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Health Care Utilization and Barriers Experienced by Individuals With Spinal Cord Injury

Published:February 24, 2014DOI:https://doi.org/10.1016/j.apmr.2014.02.005

      Abstract

      Objectives

      To identify from whom individuals with spinal cord injury (SCI) seek health care, the percentage who receive preventative care screenings, and the frequency and types of barriers they encounter when accessing primary and specialty care services; and to examine how sociodemographic factors affect access to care and receipt of preventative screenings.

      Design

      Cross-sectional, observational study using an Internet-based survey.

      Setting

      Internet based.

      Participants

      Adults (N=108) with SCI who use a wheelchair as their primary means of mobility in the community.

      Interventions

      Not applicable.

      Main Outcome Measures

      Health care utilization during the past year, barriers encountered when accessing health care facilities, and receipt of routine care and preventative screenings.

      Results

      All but 1 participant had visited a primary care provider within the past 12 months, and 85% had had ≥1 visit to specialty care providers. Accessibility barriers were encountered during both primary care (91.1%) and specialty care (80.2%) visits; most barriers were clustered in the examination room. The most prevalent barriers were inaccessible examination tables (primary care=76.9%; specialty care=51.4%) and lack of transfer aids (primary care=69.4%; specialty care=60.8%). Most participants had not been weighed during their visit (89%) and had remained seated in their wheelchair during their examinations (85.2%). Over one third of individuals aged ≥50 years had not received a screening colonoscopy, 60% of women aged ≥50 years had not had a mammogram within the past year, 39.58% of women had not received a Papanicolaou smear within the previous 3 years, and only 45.37% of respondents had ever received bone density testing.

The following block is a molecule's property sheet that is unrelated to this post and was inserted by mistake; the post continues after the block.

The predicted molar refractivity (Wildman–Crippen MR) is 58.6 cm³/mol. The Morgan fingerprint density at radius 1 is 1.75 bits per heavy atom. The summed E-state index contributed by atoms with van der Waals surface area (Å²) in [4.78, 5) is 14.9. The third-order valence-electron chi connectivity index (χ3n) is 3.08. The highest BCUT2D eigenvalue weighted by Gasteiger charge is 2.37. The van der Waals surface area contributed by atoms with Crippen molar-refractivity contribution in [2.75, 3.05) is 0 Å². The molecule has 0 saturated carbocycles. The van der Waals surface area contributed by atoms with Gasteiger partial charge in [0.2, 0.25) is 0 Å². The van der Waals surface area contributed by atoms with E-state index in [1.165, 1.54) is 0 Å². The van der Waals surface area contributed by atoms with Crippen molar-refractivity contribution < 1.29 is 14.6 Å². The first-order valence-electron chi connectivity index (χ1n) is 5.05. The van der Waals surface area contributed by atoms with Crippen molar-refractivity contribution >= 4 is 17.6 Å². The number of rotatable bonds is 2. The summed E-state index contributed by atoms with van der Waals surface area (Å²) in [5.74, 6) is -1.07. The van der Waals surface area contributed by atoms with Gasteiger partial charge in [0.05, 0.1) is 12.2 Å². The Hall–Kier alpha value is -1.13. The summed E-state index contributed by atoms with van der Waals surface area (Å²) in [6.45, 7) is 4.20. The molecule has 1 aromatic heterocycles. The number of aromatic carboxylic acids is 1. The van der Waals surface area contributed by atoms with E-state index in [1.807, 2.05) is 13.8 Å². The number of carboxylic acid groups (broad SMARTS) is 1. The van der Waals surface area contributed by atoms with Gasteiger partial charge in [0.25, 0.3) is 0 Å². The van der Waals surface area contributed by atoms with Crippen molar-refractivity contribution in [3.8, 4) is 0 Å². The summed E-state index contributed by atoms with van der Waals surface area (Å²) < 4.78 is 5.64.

Conclusions

      Individuals with SCI face remediable obstacles to care and receive fewer preventative care screenings than their nondisabled counterparts. We recommend that clinics conduct Americans with Disabilities Act self-assessments, ensure that their clinical staff are properly trained in assisting individuals with mobility disabilities, and take a proactive approach in discussing preventative care screenings with their patients who have SCI.

      Keywords

      List of abbreviations:

      ADA (Americans with Disabilities Act), Pap (Papanicolaou), PCP (primary care physician), SCI (spinal cord injury)
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